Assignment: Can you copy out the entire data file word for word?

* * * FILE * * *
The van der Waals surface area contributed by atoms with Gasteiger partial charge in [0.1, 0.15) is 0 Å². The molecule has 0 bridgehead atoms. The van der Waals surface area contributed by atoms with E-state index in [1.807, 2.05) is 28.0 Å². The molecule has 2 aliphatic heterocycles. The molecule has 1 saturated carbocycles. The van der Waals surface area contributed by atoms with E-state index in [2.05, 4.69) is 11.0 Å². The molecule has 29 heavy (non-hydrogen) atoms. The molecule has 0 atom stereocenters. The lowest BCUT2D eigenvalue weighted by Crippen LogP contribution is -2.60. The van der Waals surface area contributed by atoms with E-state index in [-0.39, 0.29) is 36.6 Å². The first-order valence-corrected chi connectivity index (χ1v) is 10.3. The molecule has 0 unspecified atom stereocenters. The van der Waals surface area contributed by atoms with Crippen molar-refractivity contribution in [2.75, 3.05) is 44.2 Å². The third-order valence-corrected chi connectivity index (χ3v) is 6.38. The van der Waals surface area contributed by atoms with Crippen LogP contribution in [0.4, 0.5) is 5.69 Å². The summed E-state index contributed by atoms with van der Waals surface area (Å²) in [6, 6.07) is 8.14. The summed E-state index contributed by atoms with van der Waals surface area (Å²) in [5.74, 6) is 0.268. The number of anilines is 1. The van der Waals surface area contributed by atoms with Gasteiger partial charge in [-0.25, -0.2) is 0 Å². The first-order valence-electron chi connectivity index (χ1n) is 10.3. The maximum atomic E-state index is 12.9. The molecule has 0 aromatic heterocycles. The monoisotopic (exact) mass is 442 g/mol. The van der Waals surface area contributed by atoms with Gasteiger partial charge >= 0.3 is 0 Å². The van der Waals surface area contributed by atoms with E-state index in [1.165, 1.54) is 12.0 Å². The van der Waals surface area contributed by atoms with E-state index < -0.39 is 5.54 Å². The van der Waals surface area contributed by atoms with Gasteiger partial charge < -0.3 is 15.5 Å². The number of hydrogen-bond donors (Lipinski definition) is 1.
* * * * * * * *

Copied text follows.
The van der Waals surface area contributed by atoms with Gasteiger partial charge in [0.1, 0.15) is 0 Å². The molecule has 0 bridgehead atoms. The van der Waals surface area contributed by atoms with E-state index in [1.807, 2.05) is 28.0 Å². The molecule has 2 aliphatic heterocycles. The molecule has 1 saturated carbocycles. The van der Waals surface area contributed by atoms with E-state index in [2.05, 4.69) is 11.0 Å². The molecule has 29 heavy (non-hydrogen) atoms. The molecule has 0 atom stereocenters. The lowest BCUT2D eigenvalue weighted by Crippen LogP contribution is -2.60. The van der Waals surface area contributed by atoms with E-state index in [-0.39, 0.29) is 36.6 Å². The first-order valence-corrected chi connectivity index (χ1v) is 10.3. The molecule has 0 unspecified atom stereocenters. The van der Waals surface area contributed by atoms with Crippen molar-refractivity contribution in [2.75, 3.05) is 44.2 Å². The third-order valence-corrected chi connectivity index (χ3v) is 6.38. The van der Waals surface area contributed by atoms with Crippen LogP contribution in [0.4, 0.5) is 5.69 Å². The summed E-state index contributed by atoms with van der Waals surface area (Å²) in [6, 6.07) is 8.14. The summed E-state index contributed by atoms with van der Waals surface area (Å²) in [5.74, 6) is 0.268. The number of anilines is 1. The van der Waals surface area contributed by atoms with Gasteiger partial charge in [-0.25, -0.2) is 0 Å². The first-order valence-electron chi connectivity index (χ1n) is 10.3. The maximum atomic E-state index is 12.9. The molecule has 0 aromatic heterocycles. The monoisotopic (exact) mass is 442 g/mol. The van der Waals surface area contributed by atoms with Gasteiger partial charge >= 0.3 is 0 Å². The van der Waals surface area contributed by atoms with E-state index in [1.165, 1.54) is 12.0 Å². The van der Waals surface area contributed by atoms with E-state index < -0.39 is 5.54 Å². The van der Waals surface area contributed by atoms with Gasteiger partial charge < -0.3 is 15.5 Å². The number of hydrogen-bond donors (Lipinski definition) is 1.